the sum of all monetary transactions involving final goods and services that occur in the economy in a
year

Real GDP refers to:

GDP data that have been adjusted for changes in the price level.

Real GDP measures:

current output at base year prices.

Nominal GDP is adjusted for price changes through the use of:

the GDP price index.

In the second quarter (3-month period) of 2001, U.S. nominal GDP increased but U.S. real GDP declined.
We can conclude that:

the price level rose by more than nominal GDP

A price index is:

a comparison of the price of a market basket from a fixed point of reference.

The GDP price index:

includes all goods comprising the nation's domestic output.

If real GDP in a particular year is $80 billion and nominal GDP is $240 billion, the GDP price index for
that year is:

200

Suppose a nation's 2003 nominal GDP was $972 billion and the general price index was 90. To make the
2003 GDP comparable with the base year GDP, the 2003 GDP must be:

inflated to $1080 billion.

Suppose nominal GDP in 2002 was $100 billion and in 2003 it was $260 billion. The general price index in
2002 was 100 and in 2003 it was 180. Between 2002 and 2003 the real GDP rose by:

44 %

Historically, real GDP has increased less rapidly than nominal GDP because:

general price level has increased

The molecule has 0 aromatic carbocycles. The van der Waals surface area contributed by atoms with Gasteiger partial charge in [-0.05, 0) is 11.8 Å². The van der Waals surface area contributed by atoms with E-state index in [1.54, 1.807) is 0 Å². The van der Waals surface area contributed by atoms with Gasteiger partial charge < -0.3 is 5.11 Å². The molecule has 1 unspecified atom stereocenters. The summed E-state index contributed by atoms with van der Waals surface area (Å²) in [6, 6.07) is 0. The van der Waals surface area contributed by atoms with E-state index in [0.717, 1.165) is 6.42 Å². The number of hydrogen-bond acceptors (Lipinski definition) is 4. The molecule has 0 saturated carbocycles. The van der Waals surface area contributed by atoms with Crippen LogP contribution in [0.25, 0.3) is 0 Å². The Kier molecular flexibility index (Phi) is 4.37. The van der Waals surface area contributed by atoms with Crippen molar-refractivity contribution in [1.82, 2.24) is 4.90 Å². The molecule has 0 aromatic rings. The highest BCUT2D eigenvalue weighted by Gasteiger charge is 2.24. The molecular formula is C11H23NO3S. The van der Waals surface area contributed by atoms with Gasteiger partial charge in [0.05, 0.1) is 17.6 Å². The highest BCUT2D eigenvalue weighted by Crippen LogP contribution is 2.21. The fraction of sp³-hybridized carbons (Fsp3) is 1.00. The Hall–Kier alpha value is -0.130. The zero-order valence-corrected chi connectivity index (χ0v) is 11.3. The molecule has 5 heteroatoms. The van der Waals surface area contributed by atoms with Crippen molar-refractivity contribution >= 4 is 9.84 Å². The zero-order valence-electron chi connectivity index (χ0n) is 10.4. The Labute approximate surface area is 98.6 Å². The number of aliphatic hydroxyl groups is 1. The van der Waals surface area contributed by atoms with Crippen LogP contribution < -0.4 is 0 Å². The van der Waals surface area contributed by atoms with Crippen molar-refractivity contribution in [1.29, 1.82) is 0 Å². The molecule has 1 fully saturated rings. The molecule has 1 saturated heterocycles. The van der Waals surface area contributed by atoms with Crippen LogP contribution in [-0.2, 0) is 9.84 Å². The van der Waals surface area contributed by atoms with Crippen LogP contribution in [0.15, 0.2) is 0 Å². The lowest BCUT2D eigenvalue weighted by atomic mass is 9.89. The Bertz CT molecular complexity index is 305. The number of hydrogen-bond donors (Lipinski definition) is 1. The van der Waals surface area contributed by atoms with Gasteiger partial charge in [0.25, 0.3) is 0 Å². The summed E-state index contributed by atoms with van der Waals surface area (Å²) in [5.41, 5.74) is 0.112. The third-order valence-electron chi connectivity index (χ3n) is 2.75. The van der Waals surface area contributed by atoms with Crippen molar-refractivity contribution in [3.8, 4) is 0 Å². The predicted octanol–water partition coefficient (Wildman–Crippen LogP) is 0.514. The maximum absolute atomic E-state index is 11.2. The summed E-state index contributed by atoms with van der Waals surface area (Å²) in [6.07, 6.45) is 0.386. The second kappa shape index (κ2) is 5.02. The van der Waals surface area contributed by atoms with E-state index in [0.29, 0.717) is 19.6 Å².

Suppose nominal GDP was $360 billion in 1990 and $450 billion in 2000. The appropriate price index

increased by $60 billion.

Real GDP and nominal GDP differ because the real GDP:

has been adjusted for changes in the price level.

Nominal GDP was $130 and $150 in years 1 and 2 respectively. Real GDP was $100 and $110 in years 1
and 2 respectively. On the basis of this information we can conclude that:

the price level increased between years 1 and 2.

If nominal GDP rises:

real GDP may either rise or fall.

real GDP is

the nominal value of all goods and services produced in the domestic economy corrected for inflation
or deflation.

In comparing GDP data over a period of years, a difference between nominal and real GDP may arise
because:

the price level may change over time.

If nominal GDP in some year is $280 and real GDP is $160. The GDP price index for that year is:

175

In an economy experiencing persistent deflation:

changes in nominal GDP understate changes in real GDP.

If real GDP rises and the GDP price index has increased:

Nominal GDP has increased

In determining real GDP economists adjust the nominal GDP by using the:

GDP price index.

The fact that nominal GDP has risen faster than real GDP:

suggests that the general price level has risen.

The growth of GDP may understate changes in the economy's economic well-being over time if the:

quality of products and services improves.

Assume that the size of the underground economy increases both absolutely and relatively over time. As a
result:

GDP will tend to increasingly understate the level of output through time.

(Consider This) In terms of a reservoir analogy, the:

level of water in the reservoir is the stock of capital.

(Consider This) In terms of a reservoir analogy, the:

inflow from the river is gross investment.

(Consider This) Gross investment is a:

flow, as in depreciation

(Consider This) Capital is a:

stock,where as gross investment and depreciation are flows.